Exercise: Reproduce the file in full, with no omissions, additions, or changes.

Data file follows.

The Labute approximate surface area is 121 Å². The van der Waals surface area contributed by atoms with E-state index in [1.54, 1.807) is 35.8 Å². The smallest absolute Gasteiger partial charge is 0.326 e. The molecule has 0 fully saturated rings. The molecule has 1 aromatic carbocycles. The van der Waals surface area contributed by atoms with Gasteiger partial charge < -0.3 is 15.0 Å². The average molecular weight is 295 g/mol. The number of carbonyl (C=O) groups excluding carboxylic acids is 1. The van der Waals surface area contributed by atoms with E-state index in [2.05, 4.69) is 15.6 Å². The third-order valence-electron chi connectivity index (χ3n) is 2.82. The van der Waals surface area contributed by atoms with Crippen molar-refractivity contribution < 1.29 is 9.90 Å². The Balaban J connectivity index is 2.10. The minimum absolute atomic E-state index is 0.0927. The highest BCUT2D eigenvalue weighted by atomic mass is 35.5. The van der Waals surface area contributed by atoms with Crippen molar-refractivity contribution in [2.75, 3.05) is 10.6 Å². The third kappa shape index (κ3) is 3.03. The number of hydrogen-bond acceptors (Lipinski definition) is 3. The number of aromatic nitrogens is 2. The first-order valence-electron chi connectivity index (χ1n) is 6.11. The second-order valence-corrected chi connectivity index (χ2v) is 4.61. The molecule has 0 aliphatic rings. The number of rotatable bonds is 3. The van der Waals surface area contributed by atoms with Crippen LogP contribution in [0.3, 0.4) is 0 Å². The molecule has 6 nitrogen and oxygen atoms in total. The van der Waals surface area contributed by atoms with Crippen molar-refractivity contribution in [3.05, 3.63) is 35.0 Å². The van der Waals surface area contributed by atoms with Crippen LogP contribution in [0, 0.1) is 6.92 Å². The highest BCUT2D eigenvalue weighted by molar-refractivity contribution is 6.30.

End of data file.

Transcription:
The Labute approximate surface area is 121 Å². The van der Waals surface area contributed by atoms with E-state index in [1.54, 1.807) is 35.8 Å². The smallest absolute Gasteiger partial charge is 0.326 e. The molecule has 0 fully saturated rings. The molecule has 1 aromatic carbocycles. The van der Waals surface area contributed by atoms with Gasteiger partial charge < -0.3 is 15.0 Å². The average molecular weight is 295 g/mol. The number of carbonyl (C=O) groups excluding carboxylic acids is 1. The van der Waals surface area contributed by atoms with E-state index in [2.05, 4.69) is 15.6 Å². The third-order valence-electron chi connectivity index (χ3n) is 2.82. The van der Waals surface area contributed by atoms with Crippen molar-refractivity contribution < 1.29 is 9.90 Å². The Balaban J connectivity index is 2.10. The minimum absolute atomic E-state index is 0.0927. The highest BCUT2D eigenvalue weighted by atomic mass is 35.5. The van der Waals surface area contributed by atoms with Crippen molar-refractivity contribution in [2.75, 3.05) is 10.6 Å². The third kappa shape index (κ3) is 3.03. The number of hydrogen-bond acceptors (Lipinski definition) is 3. The number of aromatic nitrogens is 2. The first-order valence-electron chi connectivity index (χ1n) is 6.11. The second-order valence-corrected chi connectivity index (χ2v) is 4.61. The molecule has 0 aliphatic rings. The number of rotatable bonds is 3. The van der Waals surface area contributed by atoms with Crippen LogP contribution in [0.3, 0.4) is 0 Å². The molecule has 6 nitrogen and oxygen atoms in total. The van der Waals surface area contributed by atoms with Crippen molar-refractivity contribution in [3.05, 3.63) is 35.0 Å². The van der Waals surface area contributed by atoms with Crippen LogP contribution in [0, 0.1) is 6.92 Å². The highest BCUT2D eigenvalue weighted by molar-refractivity contribution is 6.30.